You Are Beautiful Everyone: behind the scenes

A simple message.

I saw my first you are beautiful installation in Chicago, 2006. Surfacing from the red line, I found myself looking for the corner of State and Washington. I looked up and noticed this large message cut out of plywood staring at me accross the street. It read “You are beautiful.” I remember stopping for a moment, smiling, and thinking to myself

This is exactly why I moved into the Loop”.

The first installation I saw on State St. in Chicago

A few weeks later I was stopped in my tracks when I noticed the iconic ‘you are beautiful’ sticker stuck to a bike rack. I would later find out that same sticker is stuck to just about everything a million times over, all around the world. They were made by a Chicago artist, Mathew Hoffman.

“Simply put, we want to make life a little better.”
You can learn about how it spread in the book preview.

A few years later, I saw Matthew speak about his other projects and we became fast friends. We often bounced ideas about how innovate and streamline the process of sharing this little message with the world. This video from Creative Mornings ( another thing I adore ) highlights a bit of how far this movement has stretched.

Artist sticker project

Over the years the movement has shown it’s face in lots of different ways. There is even a “you are beautiful everyday” subscription where you receive a sticker for each day of the year to spread the word, and it comes with a bonus artist sticker!

I was asked to be the sticker artist for November. I’ve been working on Noun Project for the past 5 years, where we value simplicity, communication and universality ( and a love for Helvetica ). I love building things and I love being a part of something larger than myself. It seemed like a perfect fit, so I excitedly agreed.

While brainstorming, Matthew and I went to an old conversation we had. We wanted to take the idea of sharing the sticker to the digital age. Like the sticker it would need to be simple and universal, but even though it would be highly replicated, each message would need to be special for it’s viewer.

What would it look like if you shared this message with a specific person?

I used basic HTML and a couple of my favorite little javascript libraries to build this site quickly as a proof of concept. After sending the link back and forth a few times we decided it was exactly what it needed to be. It took the spirit of the original sticker and placed it into a URL you could easily pass to your friend through a email, social network or text message.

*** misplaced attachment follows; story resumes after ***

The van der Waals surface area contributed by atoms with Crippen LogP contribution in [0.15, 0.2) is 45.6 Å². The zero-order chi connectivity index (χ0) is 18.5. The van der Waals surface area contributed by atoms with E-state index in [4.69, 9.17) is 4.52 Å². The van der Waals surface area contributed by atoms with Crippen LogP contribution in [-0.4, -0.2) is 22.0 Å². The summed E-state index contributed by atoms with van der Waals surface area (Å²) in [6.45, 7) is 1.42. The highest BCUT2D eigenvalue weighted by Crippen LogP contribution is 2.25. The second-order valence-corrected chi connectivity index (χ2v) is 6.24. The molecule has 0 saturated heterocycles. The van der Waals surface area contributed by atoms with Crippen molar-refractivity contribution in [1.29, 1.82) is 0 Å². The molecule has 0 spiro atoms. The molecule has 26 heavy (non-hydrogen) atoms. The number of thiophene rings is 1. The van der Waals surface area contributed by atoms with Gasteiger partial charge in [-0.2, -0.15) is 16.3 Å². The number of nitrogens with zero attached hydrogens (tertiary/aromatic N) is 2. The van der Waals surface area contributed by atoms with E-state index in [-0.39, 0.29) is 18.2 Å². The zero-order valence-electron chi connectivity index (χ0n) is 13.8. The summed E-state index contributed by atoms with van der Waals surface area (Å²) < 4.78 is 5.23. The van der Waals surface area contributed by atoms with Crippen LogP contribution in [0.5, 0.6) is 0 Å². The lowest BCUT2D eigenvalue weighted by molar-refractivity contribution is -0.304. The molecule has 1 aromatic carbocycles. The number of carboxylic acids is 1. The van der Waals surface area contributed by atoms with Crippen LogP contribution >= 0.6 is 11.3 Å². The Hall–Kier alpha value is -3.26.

Sharing in your native tongue

I’ve learned from working on Noun Project that building things for the internet means building things that can be viewed by people all over the world, by people who speak more than just English. Even though English is my only fluent language, I feel like it is important to include all the different ways you can say the message. Hopefully this enables and encourages people to share with friends that are around the world in the way that is most comfortable for them.

Sharing to all 7,378,975,753 of us

Making a simple HTML page is easy, but having potentially millions of people viewing it at the same time is another story. Just to make sure the message is always available, we used Amazon Web Services’ S3 service. This is just a simple place to store those static files. Since it’s a basic site, it can be distributed across hundreds of servers all over the world so people in China can get the message just as fast as people in Nebraska and with Amazon’s giant web architecture, we can rest easy that the message will be there waiting for you after you click the link, no matter how much traffic.

A lame example of a distributed network

With just a little bit of javascript, when you add a name or switch the language, it creates a custom URL you can share with that person. Once they recieve the message and want to pass it on, they add a new name and a new URL is generated. Keeping it simple allowed us to itterate quickly from concept to production, and since all the tricky parts happen after your computer is already showing you the website, we don’t need complex backend servers to do anything special.

The real reason we made this

We think everyone deserves to hear this message from a friend. We hope you bring a smile, a bit of encouragement and a little bit of good to someone you care about.

Send the message to a friend

I’d love to collaborate with you. You can find me @geremygood in all the internet places.